<body><script type="text/javascript"> function setAttributeOnload(object, attribute, val) { if(window.addEventListener) { window.addEventListener('load', function(){ object[attribute] = val; }, false); } else { window.attachEvent('onload', function(){ object[attribute] = val; }); } } </script> <div id="navbar-iframe-container"></div> <script type="text/javascript" src="https://apis.google.com/js/plusone.js"></script> <script type="text/javascript"> gapi.load("gapi.iframes:gapi.iframes.style.bubble", function() { if (gapi.iframes && gapi.iframes.getContext) { gapi.iframes.getContext().openChild({ url: 'https://www.blogger.com/navbar.g?targetBlogID\x3d7235362\x26blogName\x3dNatural+Connections\x26publishMode\x3dPUBLISH_MODE_BLOGSPOT\x26navbarType\x3dLIGHT\x26layoutType\x3dCLASSIC\x26searchRoot\x3dhttps://naturalconnections.blogspot.com/search\x26blogLocale\x3den_GB\x26v\x3d2\x26homepageUrl\x3dhttp://naturalconnections.blogspot.com/\x26vt\x3d-1938150495582669688', where: document.getElementById("navbar-iframe-container"), id: "navbar-iframe" }); } }); </script>

Natural Connections

Modern life in Scotland is increasingly busy. The connections our ancestors had with nature and the land are being lost. As leisure time shrinks, or is filled with hi-tech experiences, opportunities to experience nature become fewer. And yet it is possible to connect with nature on a day to day basis. All around us, the great web of life continues to hold its shape, and nature continues its eternal cycles. Keep looking, listening, smelling, touching - and keep experiencing natural connections.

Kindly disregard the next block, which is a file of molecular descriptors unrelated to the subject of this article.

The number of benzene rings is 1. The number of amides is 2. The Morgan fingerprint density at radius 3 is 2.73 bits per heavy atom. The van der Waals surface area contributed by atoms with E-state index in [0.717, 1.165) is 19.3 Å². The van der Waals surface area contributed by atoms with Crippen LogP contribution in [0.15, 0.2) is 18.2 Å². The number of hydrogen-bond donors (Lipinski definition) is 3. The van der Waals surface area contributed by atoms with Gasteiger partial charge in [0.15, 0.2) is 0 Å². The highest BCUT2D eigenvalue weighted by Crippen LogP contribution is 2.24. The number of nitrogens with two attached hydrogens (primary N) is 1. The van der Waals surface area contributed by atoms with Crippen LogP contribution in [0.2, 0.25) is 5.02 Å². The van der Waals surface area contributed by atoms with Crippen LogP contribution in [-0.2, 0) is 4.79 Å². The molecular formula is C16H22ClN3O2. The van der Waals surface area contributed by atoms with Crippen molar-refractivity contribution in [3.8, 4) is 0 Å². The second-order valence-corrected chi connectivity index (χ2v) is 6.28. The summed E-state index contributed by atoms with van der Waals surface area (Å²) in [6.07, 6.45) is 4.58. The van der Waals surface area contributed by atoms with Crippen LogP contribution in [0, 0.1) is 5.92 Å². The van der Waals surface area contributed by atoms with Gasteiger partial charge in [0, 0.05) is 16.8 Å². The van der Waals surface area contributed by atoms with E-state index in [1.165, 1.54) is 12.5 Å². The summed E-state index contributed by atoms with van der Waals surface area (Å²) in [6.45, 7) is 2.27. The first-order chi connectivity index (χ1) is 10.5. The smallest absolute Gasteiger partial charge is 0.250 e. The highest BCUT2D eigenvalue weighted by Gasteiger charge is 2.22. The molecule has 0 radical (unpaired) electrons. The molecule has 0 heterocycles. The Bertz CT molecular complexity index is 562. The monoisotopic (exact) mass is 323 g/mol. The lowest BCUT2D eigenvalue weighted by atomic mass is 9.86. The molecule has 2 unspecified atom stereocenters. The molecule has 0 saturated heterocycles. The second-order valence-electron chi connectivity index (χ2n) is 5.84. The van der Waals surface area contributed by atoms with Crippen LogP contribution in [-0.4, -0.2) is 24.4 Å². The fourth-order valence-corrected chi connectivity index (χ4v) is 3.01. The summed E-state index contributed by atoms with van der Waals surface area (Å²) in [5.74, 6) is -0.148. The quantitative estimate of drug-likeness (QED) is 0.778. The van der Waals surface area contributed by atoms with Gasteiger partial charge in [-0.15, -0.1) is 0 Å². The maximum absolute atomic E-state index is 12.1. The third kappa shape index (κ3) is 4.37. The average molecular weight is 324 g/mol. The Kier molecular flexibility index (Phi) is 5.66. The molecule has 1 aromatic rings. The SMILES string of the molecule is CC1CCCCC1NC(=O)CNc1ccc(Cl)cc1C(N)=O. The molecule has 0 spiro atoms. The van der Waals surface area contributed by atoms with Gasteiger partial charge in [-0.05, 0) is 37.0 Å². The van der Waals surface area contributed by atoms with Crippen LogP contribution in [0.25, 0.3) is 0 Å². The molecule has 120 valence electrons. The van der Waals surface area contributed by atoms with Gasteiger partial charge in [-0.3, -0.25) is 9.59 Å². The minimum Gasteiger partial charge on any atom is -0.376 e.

Friday, December 28, 2012

As happened yesterday, a very early start to the working day meant there were still a few hours of "daylight" left at the end of the day. Decided to hitch a lift with the family to IKEA, then try to find some birds between there and Renfrew Ferry. "New" birds in the first tetrad visited (NS56I, "Clyde at Braehead") were Pied Wagtail, Shag, Common Gull and Great black-backed Gull. These four species increased the tetrad total from 37 to 41 species.
The path along to Renfrew Ferry briefly crossed the corner of a second tetrad (NS56D, "Clyde at Xscape") where the only addition to the 40 species aleady on the tetrad's winter list was Cormorant. The final tetrad checked (NS56E, "Renfrew Ferry") produced several locally interesting species including Mute Swan and Grey Wagtail. However the only addition (which took the tetrad list to 35 species) was Goldfinch.


Post a comment

<< Home